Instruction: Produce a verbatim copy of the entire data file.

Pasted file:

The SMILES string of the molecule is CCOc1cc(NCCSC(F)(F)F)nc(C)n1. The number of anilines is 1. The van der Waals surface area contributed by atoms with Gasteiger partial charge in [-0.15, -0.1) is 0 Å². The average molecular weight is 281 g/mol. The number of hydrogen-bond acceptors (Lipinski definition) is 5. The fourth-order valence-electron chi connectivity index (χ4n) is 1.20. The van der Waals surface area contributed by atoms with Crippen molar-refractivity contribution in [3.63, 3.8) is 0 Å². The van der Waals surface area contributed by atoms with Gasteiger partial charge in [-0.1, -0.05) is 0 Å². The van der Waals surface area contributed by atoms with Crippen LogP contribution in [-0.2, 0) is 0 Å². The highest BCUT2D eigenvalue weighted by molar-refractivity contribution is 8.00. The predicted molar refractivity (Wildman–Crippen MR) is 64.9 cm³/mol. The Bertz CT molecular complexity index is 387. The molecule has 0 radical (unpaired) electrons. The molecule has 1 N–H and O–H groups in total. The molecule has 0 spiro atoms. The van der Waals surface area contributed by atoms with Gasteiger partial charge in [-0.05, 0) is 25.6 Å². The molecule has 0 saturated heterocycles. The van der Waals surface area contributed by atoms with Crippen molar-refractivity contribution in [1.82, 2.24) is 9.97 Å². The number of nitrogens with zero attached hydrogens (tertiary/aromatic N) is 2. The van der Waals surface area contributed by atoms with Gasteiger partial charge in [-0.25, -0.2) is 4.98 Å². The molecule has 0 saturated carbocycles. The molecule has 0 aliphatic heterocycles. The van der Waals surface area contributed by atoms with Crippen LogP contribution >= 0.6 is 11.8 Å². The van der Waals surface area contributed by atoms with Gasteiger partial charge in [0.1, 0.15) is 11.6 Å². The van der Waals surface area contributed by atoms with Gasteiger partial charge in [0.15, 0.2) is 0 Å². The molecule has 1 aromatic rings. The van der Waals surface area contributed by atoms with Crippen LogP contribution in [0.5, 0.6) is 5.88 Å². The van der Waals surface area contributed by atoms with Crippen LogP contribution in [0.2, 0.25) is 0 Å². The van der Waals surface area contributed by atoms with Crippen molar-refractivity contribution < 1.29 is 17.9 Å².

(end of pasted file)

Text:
The SMILES string of the molecule is CCOc1cc(NCCSC(F)(F)F)nc(C)n1. The number of anilines is 1. The van der Waals surface area contributed by atoms with Gasteiger partial charge in [-0.15, -0.1) is 0 Å². The average molecular weight is 281 g/mol. The number of hydrogen-bond acceptors (Lipinski definition) is 5. The fourth-order valence-electron chi connectivity index (χ4n) is 1.20. The van der Waals surface area contributed by atoms with Crippen molar-refractivity contribution in [3.63, 3.8) is 0 Å². The van der Waals surface area contributed by atoms with Gasteiger partial charge in [-0.1, -0.05) is 0 Å². The van der Waals surface area contributed by atoms with Crippen LogP contribution in [-0.2, 0) is 0 Å². The highest BCUT2D eigenvalue weighted by molar-refractivity contribution is 8.00. The predicted molar refractivity (Wildman–Crippen MR) is 64.9 cm³/mol. The Bertz CT molecular complexity index is 387. The molecule has 0 radical (unpaired) electrons. The molecule has 1 N–H and O–H groups in total. The molecule has 0 spiro atoms. The van der Waals surface area contributed by atoms with Gasteiger partial charge in [-0.05, 0) is 25.6 Å². The molecule has 0 saturated heterocycles. The van der Waals surface area contributed by atoms with Crippen molar-refractivity contribution in [1.82, 2.24) is 9.97 Å². The number of nitrogens with zero attached hydrogens (tertiary/aromatic N) is 2. The van der Waals surface area contributed by atoms with Gasteiger partial charge in [-0.25, -0.2) is 4.98 Å². The molecule has 0 saturated carbocycles. The molecule has 0 aliphatic heterocycles. The van der Waals surface area contributed by atoms with Crippen LogP contribution >= 0.6 is 11.8 Å². The van der Waals surface area contributed by atoms with Gasteiger partial charge in [0.1, 0.15) is 11.6 Å². The van der Waals surface area contributed by atoms with Gasteiger partial charge in [0.15, 0.2) is 0 Å². The molecule has 1 aromatic rings. The van der Waals surface area contributed by atoms with Crippen LogP contribution in [0.5, 0.6) is 5.88 Å². The van der Waals surface area contributed by atoms with Crippen LogP contribution in [0.2, 0.25) is 0 Å². The van der Waals surface area contributed by atoms with Crippen molar-refractivity contribution < 1.29 is 17.9 Å².